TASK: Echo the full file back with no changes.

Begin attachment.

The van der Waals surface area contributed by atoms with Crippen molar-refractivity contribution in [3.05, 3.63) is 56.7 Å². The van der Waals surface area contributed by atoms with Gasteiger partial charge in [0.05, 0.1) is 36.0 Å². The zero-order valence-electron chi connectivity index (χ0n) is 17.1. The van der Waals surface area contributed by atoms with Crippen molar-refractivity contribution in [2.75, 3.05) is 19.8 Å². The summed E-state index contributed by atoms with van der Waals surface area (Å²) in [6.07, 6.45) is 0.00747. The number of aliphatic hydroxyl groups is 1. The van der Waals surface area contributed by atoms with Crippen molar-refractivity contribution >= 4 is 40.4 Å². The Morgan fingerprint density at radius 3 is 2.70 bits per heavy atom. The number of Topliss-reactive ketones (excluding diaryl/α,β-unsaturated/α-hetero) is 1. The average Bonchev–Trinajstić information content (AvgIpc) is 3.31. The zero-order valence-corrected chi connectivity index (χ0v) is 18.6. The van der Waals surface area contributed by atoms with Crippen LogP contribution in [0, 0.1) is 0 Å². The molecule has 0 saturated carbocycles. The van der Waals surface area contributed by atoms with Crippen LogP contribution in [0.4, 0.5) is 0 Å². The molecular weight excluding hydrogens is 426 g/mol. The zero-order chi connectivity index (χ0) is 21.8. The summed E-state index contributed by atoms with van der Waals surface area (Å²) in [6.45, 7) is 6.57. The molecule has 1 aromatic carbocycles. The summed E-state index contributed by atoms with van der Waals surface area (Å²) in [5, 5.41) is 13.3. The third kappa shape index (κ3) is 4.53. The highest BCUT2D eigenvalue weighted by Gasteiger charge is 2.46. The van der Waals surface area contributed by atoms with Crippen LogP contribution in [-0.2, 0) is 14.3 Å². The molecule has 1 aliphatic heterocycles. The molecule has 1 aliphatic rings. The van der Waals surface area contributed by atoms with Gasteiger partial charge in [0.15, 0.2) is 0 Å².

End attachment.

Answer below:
The van der Waals surface area contributed by atoms with Crippen molar-refractivity contribution in [3.05, 3.63) is 56.7 Å². The van der Waals surface area contributed by atoms with Gasteiger partial charge in [0.05, 0.1) is 36.0 Å². The zero-order valence-electron chi connectivity index (χ0n) is 17.1. The van der Waals surface area contributed by atoms with Crippen molar-refractivity contribution in [2.75, 3.05) is 19.8 Å². The summed E-state index contributed by atoms with van der Waals surface area (Å²) in [6.07, 6.45) is 0.00747. The number of aliphatic hydroxyl groups is 1. The van der Waals surface area contributed by atoms with Crippen molar-refractivity contribution >= 4 is 40.4 Å². The Morgan fingerprint density at radius 3 is 2.70 bits per heavy atom. The number of Topliss-reactive ketones (excluding diaryl/α,β-unsaturated/α-hetero) is 1. The average Bonchev–Trinajstić information content (AvgIpc) is 3.31. The zero-order valence-corrected chi connectivity index (χ0v) is 18.6. The van der Waals surface area contributed by atoms with Crippen LogP contribution in [0, 0.1) is 0 Å². The molecule has 0 saturated carbocycles. The van der Waals surface area contributed by atoms with Crippen LogP contribution in [0.4, 0.5) is 0 Å². The molecular weight excluding hydrogens is 426 g/mol. The zero-order chi connectivity index (χ0) is 21.8. The summed E-state index contributed by atoms with van der Waals surface area (Å²) in [6.45, 7) is 6.57. The molecule has 1 aromatic carbocycles. The summed E-state index contributed by atoms with van der Waals surface area (Å²) in [5, 5.41) is 13.3. The third kappa shape index (κ3) is 4.53. The highest BCUT2D eigenvalue weighted by Gasteiger charge is 2.46. The van der Waals surface area contributed by atoms with Crippen LogP contribution in [-0.2, 0) is 14.3 Å². The molecule has 1 aliphatic heterocycles. The molecule has 1 aliphatic rings. The van der Waals surface area contributed by atoms with Gasteiger partial charge in [0.15, 0.2) is 0 Å².